Then Jones notes the third proceeds from persons who profess a perfectly correct belief. While they are not spiritual or principally practical, they have trouble accepting the Incarnation, which regards the Savior as a God/Man. Yet creeds and dogmas have their proper function, so far as they give faith a definite object on which to fasten. But an Anointed One who has not come in the flesh would be no Anointed One at all.
All this may sound somewhat academic to you, but under the polished language of Jones, it is a simple message: some people feel they are part of the Christian religion but only in mind. They don’t want the Bible warning them what not to do and have a strong belief in the separation of Church and State. Then some go through all the rites and rituals of their religion, but their hearts are not in it because they are so wedded to the world that they can’t bring themselves to fully commit the God’s Word, Will, and Spirit. And the last group has hang-ups about certain scriptures and doctrines that elevate the sovereignty of God. “This is our Father’s world,” they may sing, “but I’m here to run it for Him.” Heavenly revelations don’t work here on earth; human logic guided by the Spirit is all we need to handle our problems.
Fergus Ferguson (1824-1897), controversial minister of Blackfriars Street (Montrose Street) Evangelical Union (or Independent) Church, Glasgow, Scotland, lists a thought-provoking collection of false prophets identified here by the Apostle John: Scientific false prophet – antichrist in the schools; Secular false prophet – antichrist in the nations; Literary false prophets – antichrist in books; Religious false prophets in the Church; and Social false prophets in businesses. Of the false religious prophets, Ferguson says, have infested the political system; of a week, blind, hero-worship – the worship of intellectual ability and unfathomable cunning; and of nominal Protestantism which has a reputation for being alive while it is dead. Moreover, their ritual forms are no better than that of the Vatican. While this sounds very critical of the Church of England and Church of Rome in Ferguson’s time, it nevertheless is in practice today but given a less censured rebuke. But beware, the mainline Methodist and Presbyterian churches are not far behind. The question might be, if or when will the Pentecostals and Charismatic groups join the crowd?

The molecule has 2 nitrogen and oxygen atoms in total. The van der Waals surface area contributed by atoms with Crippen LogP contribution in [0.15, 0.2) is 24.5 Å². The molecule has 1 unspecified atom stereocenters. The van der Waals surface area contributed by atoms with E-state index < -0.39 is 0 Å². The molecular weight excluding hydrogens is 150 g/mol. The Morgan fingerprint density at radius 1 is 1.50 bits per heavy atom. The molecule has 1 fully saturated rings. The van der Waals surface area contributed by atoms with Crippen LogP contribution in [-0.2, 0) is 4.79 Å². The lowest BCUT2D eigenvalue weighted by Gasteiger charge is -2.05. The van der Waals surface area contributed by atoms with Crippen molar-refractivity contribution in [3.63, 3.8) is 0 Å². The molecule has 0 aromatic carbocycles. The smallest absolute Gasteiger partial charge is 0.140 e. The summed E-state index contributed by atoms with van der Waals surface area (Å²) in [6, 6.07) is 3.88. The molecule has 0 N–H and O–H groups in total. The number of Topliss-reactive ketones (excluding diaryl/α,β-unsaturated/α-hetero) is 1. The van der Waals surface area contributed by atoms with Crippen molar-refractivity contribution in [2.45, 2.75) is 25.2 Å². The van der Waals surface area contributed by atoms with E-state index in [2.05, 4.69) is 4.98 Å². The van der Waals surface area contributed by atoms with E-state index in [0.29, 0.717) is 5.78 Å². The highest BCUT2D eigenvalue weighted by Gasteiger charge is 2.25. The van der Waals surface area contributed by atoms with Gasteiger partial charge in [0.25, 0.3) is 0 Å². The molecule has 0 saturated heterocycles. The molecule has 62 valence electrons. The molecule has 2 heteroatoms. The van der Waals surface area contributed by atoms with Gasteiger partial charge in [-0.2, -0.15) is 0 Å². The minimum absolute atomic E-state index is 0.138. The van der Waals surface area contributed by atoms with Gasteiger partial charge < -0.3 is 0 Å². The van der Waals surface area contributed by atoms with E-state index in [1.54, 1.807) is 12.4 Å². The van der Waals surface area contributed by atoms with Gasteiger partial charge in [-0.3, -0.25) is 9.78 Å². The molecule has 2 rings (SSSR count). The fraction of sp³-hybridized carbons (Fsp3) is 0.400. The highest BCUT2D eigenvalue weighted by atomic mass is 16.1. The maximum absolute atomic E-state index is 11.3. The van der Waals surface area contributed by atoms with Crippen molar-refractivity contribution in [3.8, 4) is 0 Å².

William Lincoln (1825-1888) asks us to observe the last workings of the divine life. “And he that keeps His commandments dwells in Him, and He in them; and as a result of this we know that He abides in us, by the Spirit, He has given us.” This mention of the Holy Spirit leads the Apostle John to say, “Beloved, believe not every spirit; but try the spirits whether they are of God; because many false prophets have gone out into the world.” But if a person asks, “Oh! but how may I be sure that I have the Holy Spirit?” John cautions us, bear in mind there are two spirits in the world. We have the Holy Spirit; we will live like the Anointed One lived, as long as the Spirit leads us.
Says Lincoln, we must not forget that it is being impressed upon believers right now, thank God, that the Holy Spirit is in the church. Furthermore, the Holy Spirit is in the believer. But this passage shows us that there is another spirit in the world. Besides the Holy Spirit, the two go counter to one another. There is the spirit of the antichrist and the Spirit of the Anointed One. And how do we tell one from the other? Every Spirit that confesses that Jesus the Anointed One came in the flesh is of God, and every spirit that does not confess that Jesus the Anointed One has come in the flesh is not of God.